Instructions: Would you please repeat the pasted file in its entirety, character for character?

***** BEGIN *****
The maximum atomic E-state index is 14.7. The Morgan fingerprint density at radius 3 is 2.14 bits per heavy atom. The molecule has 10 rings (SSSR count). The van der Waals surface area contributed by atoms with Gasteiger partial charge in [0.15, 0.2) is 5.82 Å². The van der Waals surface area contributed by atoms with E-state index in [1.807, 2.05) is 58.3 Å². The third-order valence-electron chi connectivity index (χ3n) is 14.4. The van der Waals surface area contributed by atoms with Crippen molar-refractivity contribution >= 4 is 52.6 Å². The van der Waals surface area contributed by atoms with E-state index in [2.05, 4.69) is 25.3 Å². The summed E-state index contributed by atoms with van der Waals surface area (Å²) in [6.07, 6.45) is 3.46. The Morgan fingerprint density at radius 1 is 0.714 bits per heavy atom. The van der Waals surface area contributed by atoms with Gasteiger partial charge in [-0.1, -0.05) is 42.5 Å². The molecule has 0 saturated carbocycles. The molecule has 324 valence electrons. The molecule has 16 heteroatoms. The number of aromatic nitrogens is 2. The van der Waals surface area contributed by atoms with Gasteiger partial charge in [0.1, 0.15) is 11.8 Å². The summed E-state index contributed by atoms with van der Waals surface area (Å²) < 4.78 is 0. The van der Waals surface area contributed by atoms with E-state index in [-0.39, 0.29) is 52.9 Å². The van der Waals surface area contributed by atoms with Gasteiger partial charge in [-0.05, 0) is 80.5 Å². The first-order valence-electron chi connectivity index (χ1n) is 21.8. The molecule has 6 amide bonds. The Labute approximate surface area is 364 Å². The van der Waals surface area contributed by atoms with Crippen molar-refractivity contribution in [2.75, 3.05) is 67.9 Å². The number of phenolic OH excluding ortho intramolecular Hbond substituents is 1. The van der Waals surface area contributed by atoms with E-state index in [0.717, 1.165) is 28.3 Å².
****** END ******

The maximum atomic E-state index is 14.7. The Morgan fingerprint density at radius 3 is 2.14 bits per heavy atom. The molecule has 10 rings (SSSR count). The van der Waals surface area contributed by atoms with Gasteiger partial charge in [0.15, 0.2) is 5.82 Å². The van der Waals surface area contributed by atoms with E-state index in [1.807, 2.05) is 58.3 Å². The third-order valence-electron chi connectivity index (χ3n) is 14.4. The van der Waals surface area contributed by atoms with Crippen molar-refractivity contribution >= 4 is 52.6 Å². The van der Waals surface area contributed by atoms with E-state index in [2.05, 4.69) is 25.3 Å². The summed E-state index contributed by atoms with van der Waals surface area (Å²) in [6.07, 6.45) is 3.46. The Morgan fingerprint density at radius 1 is 0.714 bits per heavy atom. The van der Waals surface area contributed by atoms with Gasteiger partial charge in [-0.1, -0.05) is 42.5 Å². The molecule has 0 saturated carbocycles. The molecule has 324 valence electrons. The molecule has 16 heteroatoms. The number of aromatic nitrogens is 2. The van der Waals surface area contributed by atoms with Gasteiger partial charge in [0.1, 0.15) is 11.8 Å². The summed E-state index contributed by atoms with van der Waals surface area (Å²) < 4.78 is 0. The van der Waals surface area contributed by atoms with E-state index in [-0.39, 0.29) is 52.9 Å². The van der Waals surface area contributed by atoms with Gasteiger partial charge in [-0.05, 0) is 80.5 Å². The first-order valence-electron chi connectivity index (χ1n) is 21.8. The molecule has 6 amide bonds. The Labute approximate surface area is 364 Å². The van der Waals surface area contributed by atoms with Crippen molar-refractivity contribution in [2.75, 3.05) is 67.9 Å². The number of phenolic OH excluding ortho intramolecular Hbond substituents is 1. The van der Waals surface area contributed by atoms with E-state index in [0.717, 1.165) is 28.3 Å².